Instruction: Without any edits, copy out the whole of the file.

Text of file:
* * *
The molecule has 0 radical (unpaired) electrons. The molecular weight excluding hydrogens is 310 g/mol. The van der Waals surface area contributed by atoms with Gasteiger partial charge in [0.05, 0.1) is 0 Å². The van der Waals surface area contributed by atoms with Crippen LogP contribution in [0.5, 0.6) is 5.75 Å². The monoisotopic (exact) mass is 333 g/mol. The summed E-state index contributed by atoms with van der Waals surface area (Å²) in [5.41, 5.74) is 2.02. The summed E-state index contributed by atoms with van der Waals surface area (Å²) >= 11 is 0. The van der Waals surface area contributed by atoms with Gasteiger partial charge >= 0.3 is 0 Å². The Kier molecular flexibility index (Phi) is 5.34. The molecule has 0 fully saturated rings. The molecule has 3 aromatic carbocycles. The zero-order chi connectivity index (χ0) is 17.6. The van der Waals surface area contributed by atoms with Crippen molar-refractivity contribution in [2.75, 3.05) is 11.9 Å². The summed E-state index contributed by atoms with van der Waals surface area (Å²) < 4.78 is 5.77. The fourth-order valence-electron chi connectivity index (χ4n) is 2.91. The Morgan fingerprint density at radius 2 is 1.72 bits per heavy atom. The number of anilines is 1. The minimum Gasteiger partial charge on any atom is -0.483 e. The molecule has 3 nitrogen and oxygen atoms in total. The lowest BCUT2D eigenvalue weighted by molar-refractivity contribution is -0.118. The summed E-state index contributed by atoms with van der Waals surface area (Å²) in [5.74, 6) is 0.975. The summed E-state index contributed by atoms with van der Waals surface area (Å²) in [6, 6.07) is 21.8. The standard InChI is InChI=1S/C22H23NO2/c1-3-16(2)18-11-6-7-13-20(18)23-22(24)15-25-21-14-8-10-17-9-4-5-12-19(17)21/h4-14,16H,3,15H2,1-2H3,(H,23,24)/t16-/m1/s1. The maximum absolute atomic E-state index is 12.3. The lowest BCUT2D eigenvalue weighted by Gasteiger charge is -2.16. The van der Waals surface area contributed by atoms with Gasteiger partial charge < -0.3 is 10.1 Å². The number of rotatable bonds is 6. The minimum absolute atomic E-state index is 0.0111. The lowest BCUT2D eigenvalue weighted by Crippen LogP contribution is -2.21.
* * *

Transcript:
The molecule has 0 radical (unpaired) electrons. The molecular weight excluding hydrogens is 310 g/mol. The van der Waals surface area contributed by atoms with Gasteiger partial charge in [0.05, 0.1) is 0 Å². The van der Waals surface area contributed by atoms with Crippen LogP contribution in [0.5, 0.6) is 5.75 Å². The monoisotopic (exact) mass is 333 g/mol. The summed E-state index contributed by atoms with van der Waals surface area (Å²) in [5.41, 5.74) is 2.02. The summed E-state index contributed by atoms with van der Waals surface area (Å²) >= 11 is 0. The van der Waals surface area contributed by atoms with Gasteiger partial charge >= 0.3 is 0 Å². The Kier molecular flexibility index (Phi) is 5.34. The molecule has 0 fully saturated rings. The molecule has 3 aromatic carbocycles. The zero-order chi connectivity index (χ0) is 17.6. The van der Waals surface area contributed by atoms with Crippen molar-refractivity contribution in [2.75, 3.05) is 11.9 Å². The summed E-state index contributed by atoms with van der Waals surface area (Å²) < 4.78 is 5.77. The fourth-order valence-electron chi connectivity index (χ4n) is 2.91. The Morgan fingerprint density at radius 2 is 1.72 bits per heavy atom. The number of anilines is 1. The minimum Gasteiger partial charge on any atom is -0.483 e. The molecule has 3 nitrogen and oxygen atoms in total. The lowest BCUT2D eigenvalue weighted by molar-refractivity contribution is -0.118. The summed E-state index contributed by atoms with van der Waals surface area (Å²) in [5.74, 6) is 0.975. The summed E-state index contributed by atoms with van der Waals surface area (Å²) in [6, 6.07) is 21.8. The standard InChI is InChI=1S/C22H23NO2/c1-3-16(2)18-11-6-7-13-20(18)23-22(24)15-25-21-14-8-10-17-9-4-5-12-19(17)21/h4-14,16H,3,15H2,1-2H3,(H,23,24)/t16-/m1/s1. The maximum absolute atomic E-state index is 12.3. The lowest BCUT2D eigenvalue weighted by Gasteiger charge is -2.16. The van der Waals surface area contributed by atoms with Gasteiger partial charge < -0.3 is 10.1 Å². The number of rotatable bonds is 6. The minimum absolute atomic E-state index is 0.0111. The lowest BCUT2D eigenvalue weighted by Crippen LogP contribution is -2.21.